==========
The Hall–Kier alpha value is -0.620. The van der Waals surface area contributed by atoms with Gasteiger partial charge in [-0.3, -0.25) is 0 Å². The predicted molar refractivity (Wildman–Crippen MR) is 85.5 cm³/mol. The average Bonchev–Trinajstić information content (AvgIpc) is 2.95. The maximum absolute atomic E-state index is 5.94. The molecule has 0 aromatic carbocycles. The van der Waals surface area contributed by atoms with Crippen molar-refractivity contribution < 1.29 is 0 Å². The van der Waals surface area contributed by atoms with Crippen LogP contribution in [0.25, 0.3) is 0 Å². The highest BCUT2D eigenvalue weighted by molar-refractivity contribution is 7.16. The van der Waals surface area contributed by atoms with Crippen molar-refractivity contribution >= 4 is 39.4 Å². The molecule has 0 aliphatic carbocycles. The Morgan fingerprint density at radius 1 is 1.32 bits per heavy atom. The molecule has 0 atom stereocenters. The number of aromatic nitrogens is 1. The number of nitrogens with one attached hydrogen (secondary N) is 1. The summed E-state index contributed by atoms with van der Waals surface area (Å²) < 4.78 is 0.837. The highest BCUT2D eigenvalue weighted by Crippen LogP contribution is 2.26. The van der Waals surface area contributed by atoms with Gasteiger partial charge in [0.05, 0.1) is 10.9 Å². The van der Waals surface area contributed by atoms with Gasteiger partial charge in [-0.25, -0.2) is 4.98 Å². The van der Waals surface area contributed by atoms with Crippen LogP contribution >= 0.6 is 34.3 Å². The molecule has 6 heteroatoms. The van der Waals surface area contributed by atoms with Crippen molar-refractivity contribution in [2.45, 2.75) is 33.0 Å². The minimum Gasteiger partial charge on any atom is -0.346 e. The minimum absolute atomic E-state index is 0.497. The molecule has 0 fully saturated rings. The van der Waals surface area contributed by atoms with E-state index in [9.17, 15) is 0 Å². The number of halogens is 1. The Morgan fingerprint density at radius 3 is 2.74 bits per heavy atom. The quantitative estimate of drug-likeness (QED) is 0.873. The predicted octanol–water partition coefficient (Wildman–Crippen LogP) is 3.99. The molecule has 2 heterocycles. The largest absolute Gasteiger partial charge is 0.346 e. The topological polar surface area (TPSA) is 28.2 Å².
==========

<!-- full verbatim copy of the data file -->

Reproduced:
The Hall–Kier alpha value is -0.620. The van der Waals surface area contributed by atoms with Gasteiger partial charge in [-0.3, -0.25) is 0 Å². The predicted molar refractivity (Wildman–Crippen MR) is 85.5 cm³/mol. The average Bonchev–Trinajstić information content (AvgIpc) is 2.95. The maximum absolute atomic E-state index is 5.94. The molecule has 0 aromatic carbocycles. The van der Waals surface area contributed by atoms with Crippen molar-refractivity contribution < 1.29 is 0 Å². The van der Waals surface area contributed by atoms with Crippen LogP contribution in [0.25, 0.3) is 0 Å². The highest BCUT2D eigenvalue weighted by molar-refractivity contribution is 7.16. The van der Waals surface area contributed by atoms with Crippen molar-refractivity contribution >= 4 is 39.4 Å². The molecule has 0 aliphatic carbocycles. The Morgan fingerprint density at radius 1 is 1.32 bits per heavy atom. The molecule has 0 atom stereocenters. The number of aromatic nitrogens is 1. The number of nitrogens with one attached hydrogen (secondary N) is 1. The summed E-state index contributed by atoms with van der Waals surface area (Å²) < 4.78 is 0.837. The highest BCUT2D eigenvalue weighted by Crippen LogP contribution is 2.26. The van der Waals surface area contributed by atoms with Gasteiger partial charge in [0.05, 0.1) is 10.9 Å². The van der Waals surface area contributed by atoms with Gasteiger partial charge in [-0.25, -0.2) is 4.98 Å². The van der Waals surface area contributed by atoms with Crippen LogP contribution >= 0.6 is 34.3 Å². The molecule has 6 heteroatoms. The van der Waals surface area contributed by atoms with Crippen molar-refractivity contribution in [2.45, 2.75) is 33.0 Å². The minimum Gasteiger partial charge on any atom is -0.346 e. The minimum absolute atomic E-state index is 0.497. The molecule has 0 fully saturated rings. The van der Waals surface area contributed by atoms with E-state index in [9.17, 15) is 0 Å². The number of halogens is 1. The Morgan fingerprint density at radius 3 is 2.74 bits per heavy atom. The quantitative estimate of drug-likeness (QED) is 0.873. The predicted octanol–water partition coefficient (Wildman–Crippen LogP) is 3.99. The molecule has 2 heterocycles. The largest absolute Gasteiger partial charge is 0.346 e. The topological polar surface area (TPSA) is 28.2 Å².